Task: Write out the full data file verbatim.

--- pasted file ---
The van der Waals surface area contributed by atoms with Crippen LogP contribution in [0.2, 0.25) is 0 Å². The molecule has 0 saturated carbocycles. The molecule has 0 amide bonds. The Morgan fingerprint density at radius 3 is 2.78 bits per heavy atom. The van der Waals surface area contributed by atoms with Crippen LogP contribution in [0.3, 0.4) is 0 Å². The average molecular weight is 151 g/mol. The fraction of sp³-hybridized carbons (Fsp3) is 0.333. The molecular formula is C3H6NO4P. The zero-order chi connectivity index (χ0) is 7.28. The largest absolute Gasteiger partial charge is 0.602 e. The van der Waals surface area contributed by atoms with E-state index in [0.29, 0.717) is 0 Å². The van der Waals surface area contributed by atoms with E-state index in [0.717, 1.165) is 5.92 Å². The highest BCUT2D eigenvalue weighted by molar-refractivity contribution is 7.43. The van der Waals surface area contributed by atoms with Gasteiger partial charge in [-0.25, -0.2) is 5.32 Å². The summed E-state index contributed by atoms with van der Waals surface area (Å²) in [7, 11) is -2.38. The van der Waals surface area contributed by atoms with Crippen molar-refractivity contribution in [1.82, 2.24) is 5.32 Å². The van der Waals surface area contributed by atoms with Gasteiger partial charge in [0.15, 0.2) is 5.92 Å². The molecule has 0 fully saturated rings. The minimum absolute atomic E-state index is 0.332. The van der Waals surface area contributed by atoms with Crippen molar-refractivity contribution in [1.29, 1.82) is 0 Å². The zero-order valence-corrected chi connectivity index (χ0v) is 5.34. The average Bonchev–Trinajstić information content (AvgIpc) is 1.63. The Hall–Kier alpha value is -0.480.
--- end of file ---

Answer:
The van der Waals surface area contributed by atoms with Crippen LogP contribution in [0.2, 0.25) is 0 Å². The molecule has 0 saturated carbocycles. The molecule has 0 amide bonds. The Morgan fingerprint density at radius 3 is 2.78 bits per heavy atom. The van der Waals surface area contributed by atoms with Crippen LogP contribution in [0.3, 0.4) is 0 Å². The average molecular weight is 151 g/mol. The fraction of sp³-hybridized carbons (Fsp3) is 0.333. The molecular formula is C3H6NO4P. The zero-order chi connectivity index (χ0) is 7.28. The largest absolute Gasteiger partial charge is 0.602 e. The van der Waals surface area contributed by atoms with E-state index in [0.29, 0.717) is 0 Å². The van der Waals surface area contributed by atoms with E-state index in [0.717, 1.165) is 5.92 Å². The highest BCUT2D eigenvalue weighted by molar-refractivity contribution is 7.43. The van der Waals surface area contributed by atoms with Gasteiger partial charge in [-0.25, -0.2) is 5.32 Å². The summed E-state index contributed by atoms with van der Waals surface area (Å²) in [7, 11) is -2.38. The van der Waals surface area contributed by atoms with Crippen molar-refractivity contribution in [1.82, 2.24) is 5.32 Å². The van der Waals surface area contributed by atoms with Gasteiger partial charge in [0.15, 0.2) is 5.92 Å². The molecule has 0 fully saturated rings. The minimum absolute atomic E-state index is 0.332. The van der Waals surface area contributed by atoms with Crippen molar-refractivity contribution in [1.29, 1.82) is 0 Å². The zero-order valence-corrected chi connectivity index (χ0v) is 5.34. The average Bonchev–Trinajstić information content (AvgIpc) is 1.63. The Hall–Kier alpha value is -0.480.